The Appellants do not state as to how they would be prejudiced by the
act of Respondent No.1 in not filing the application for registration of
transfer of shares within the aforementioned period. The Appellants have,
indisputably, filed suits. In para 10 of the plaint filed by Appellant No.1, in
O.S. No.3742 of 2003, it was categorically stated :

“Even though the plaintiff cannot have an objection on
the transfer, the plaintiff is concerned about the value at
which the second defendant is attempting to transfer the
equity shares in its favour”
On their own saying, thus, they were not prejudiced. In fact, they had
no objection in registering the shares. The only objection was with regard to
the value thereof. It is also not in dispute that they, in fact, registered
2,99,800 pledged shares, although they were also presented after a period of
two months without any demur whatsoever. The Appellants, therefore, must
be held to have waived their right. The pledge of shares is not in dispute.

The fact that the Appellant had taken a loan of Rs.4.5 cores is also not
in dispute. Furthermore, we are of the opinion that by reason of the
impugned judgment no injustice as such has been done to the Appellants and
in that view of the matter this Court in exercise of its jurisdiction under
Article 136 of the Constitution of India may not interfere with the impugned
order, even if it may be lawful to do so.

In Taherakhatoon (D) By LRs. v. Salambin Mohammad [(1999) 2
SCC 635], this Court observed

“20. In view of the above decisions, even though we are
now dealing with the appeal after grant of special leave,
we are not bound to go into merits and even if we do so
and declare the law or point out the error  still we may
not interfere if the justice of the case on facts does not
require interference or if we feel that the relief could be
moulded in a different fashion”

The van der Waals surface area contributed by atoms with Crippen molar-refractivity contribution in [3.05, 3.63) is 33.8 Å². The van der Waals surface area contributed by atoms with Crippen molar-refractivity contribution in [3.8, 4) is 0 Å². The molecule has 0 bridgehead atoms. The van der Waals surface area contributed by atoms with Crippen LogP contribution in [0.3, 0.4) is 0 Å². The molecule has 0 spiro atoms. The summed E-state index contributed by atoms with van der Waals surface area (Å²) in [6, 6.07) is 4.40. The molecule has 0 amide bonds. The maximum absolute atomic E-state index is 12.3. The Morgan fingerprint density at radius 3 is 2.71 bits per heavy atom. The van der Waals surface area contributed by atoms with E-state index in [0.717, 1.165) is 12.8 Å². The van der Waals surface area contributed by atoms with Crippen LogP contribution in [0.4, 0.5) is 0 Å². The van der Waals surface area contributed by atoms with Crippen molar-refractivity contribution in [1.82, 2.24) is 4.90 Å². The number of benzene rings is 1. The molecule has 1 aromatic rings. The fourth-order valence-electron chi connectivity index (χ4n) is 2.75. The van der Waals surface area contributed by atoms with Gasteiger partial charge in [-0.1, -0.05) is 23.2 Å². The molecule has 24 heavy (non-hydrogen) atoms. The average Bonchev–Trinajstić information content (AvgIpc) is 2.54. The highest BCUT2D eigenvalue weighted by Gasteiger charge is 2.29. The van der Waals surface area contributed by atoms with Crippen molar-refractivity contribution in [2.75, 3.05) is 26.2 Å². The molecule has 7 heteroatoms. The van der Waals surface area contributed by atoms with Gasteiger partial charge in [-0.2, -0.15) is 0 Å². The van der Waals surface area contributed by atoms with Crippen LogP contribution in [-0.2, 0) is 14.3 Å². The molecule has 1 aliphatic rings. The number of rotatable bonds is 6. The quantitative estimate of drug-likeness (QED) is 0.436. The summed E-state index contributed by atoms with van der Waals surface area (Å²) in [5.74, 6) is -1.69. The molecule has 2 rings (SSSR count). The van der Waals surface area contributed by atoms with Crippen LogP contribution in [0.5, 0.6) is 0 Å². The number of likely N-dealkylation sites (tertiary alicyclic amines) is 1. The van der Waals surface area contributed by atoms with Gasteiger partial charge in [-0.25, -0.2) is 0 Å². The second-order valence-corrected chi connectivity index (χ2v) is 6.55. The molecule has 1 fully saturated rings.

In Chandra Singh and Others v. State of Rajasthan & Another [(2003)
6 SCC 545], it was held :

“Furthermore, this Court exercised its discretionary
jurisdiction under Article 136 of the Constitution of India
which need not be exercised in a case where the
impugned judgment is found to be erroneous if by reason
thereof substantial justice is being done. [See S.D.S.
Shipping (P) Ltd. v. Jay Container Services Co. (P)
Ltd.17] Such a relief can be denied, inter alia, when it
would be opposed to public policy or in a case where
quashing of an illegal order would revive another illegal

The said principle was reiterated in Inder Parkash Gupta v. State of J
& K & Others [(2004) 6 SCC 786] in the following terms :

“In ordinary course we would have allowed the
appeal but we cannot lose sight of the fact that the
selections had been made in the year 1994. A valuable
period of 10 years has elapsed. The private respondents
have been working in their posts for the last 10 years. It
is trite that with a view to do complete justice between
the parties, this Court in a given case may not exercise its
jurisdiction under Article 136 of the Constitution of
India. (See Chandra Singh v. State of Rajasthan”
[See also Transmission Corporation of A.P. Ltd. v. Lanco Kondappali Power
(P) Ltd. (2006) 1 SCC 540]

Following the aforementioned decisions, we are of the opinion that
with a view to do complete justice to the parties, no inference with the High
Court’s judgment is called for.

For the foregoing reasons, we are of the opinion that no case has been
made out for exercise our jurisdiction under Article 136 of the Constitution
of India. The appeals are dismissed. No costs.